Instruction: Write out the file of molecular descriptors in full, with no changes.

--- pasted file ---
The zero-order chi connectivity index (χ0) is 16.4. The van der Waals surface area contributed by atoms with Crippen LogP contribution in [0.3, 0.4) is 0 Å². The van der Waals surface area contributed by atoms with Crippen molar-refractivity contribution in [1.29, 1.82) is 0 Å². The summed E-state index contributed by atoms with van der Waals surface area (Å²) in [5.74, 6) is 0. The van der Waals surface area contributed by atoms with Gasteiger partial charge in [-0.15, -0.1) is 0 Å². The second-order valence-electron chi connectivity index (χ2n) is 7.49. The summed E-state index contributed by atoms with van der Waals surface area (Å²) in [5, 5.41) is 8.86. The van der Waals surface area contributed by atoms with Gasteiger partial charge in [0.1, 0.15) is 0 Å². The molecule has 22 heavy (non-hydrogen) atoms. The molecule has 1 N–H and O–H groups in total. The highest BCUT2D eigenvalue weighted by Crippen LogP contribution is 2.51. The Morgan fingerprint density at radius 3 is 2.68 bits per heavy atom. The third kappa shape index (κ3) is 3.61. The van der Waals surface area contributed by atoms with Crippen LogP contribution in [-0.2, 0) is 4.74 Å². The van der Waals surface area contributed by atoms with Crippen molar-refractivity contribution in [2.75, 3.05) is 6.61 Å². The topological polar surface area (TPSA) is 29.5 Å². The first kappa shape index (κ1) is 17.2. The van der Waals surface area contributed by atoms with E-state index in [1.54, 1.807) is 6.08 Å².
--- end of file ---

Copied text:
The zero-order chi connectivity index (χ0) is 16.4. The van der Waals surface area contributed by atoms with Crippen LogP contribution in [0.3, 0.4) is 0 Å². The van der Waals surface area contributed by atoms with Crippen molar-refractivity contribution in [1.29, 1.82) is 0 Å². The summed E-state index contributed by atoms with van der Waals surface area (Å²) in [5.74, 6) is 0. The van der Waals surface area contributed by atoms with Gasteiger partial charge in [-0.15, -0.1) is 0 Å². The second-order valence-electron chi connectivity index (χ2n) is 7.49. The summed E-state index contributed by atoms with van der Waals surface area (Å²) in [5, 5.41) is 8.86. The van der Waals surface area contributed by atoms with Gasteiger partial charge in [0.1, 0.15) is 0 Å². The molecule has 22 heavy (non-hydrogen) atoms. The molecule has 1 N–H and O–H groups in total. The highest BCUT2D eigenvalue weighted by Crippen LogP contribution is 2.51. The Morgan fingerprint density at radius 3 is 2.68 bits per heavy atom. The third kappa shape index (κ3) is 3.61. The van der Waals surface area contributed by atoms with Crippen LogP contribution in [-0.2, 0) is 4.74 Å². The van der Waals surface area contributed by atoms with Crippen molar-refractivity contribution in [2.75, 3.05) is 6.61 Å². The topological polar surface area (TPSA) is 29.5 Å². The first kappa shape index (κ1) is 17.2. The van der Waals surface area contributed by atoms with E-state index in [1.54, 1.807) is 6.08 Å².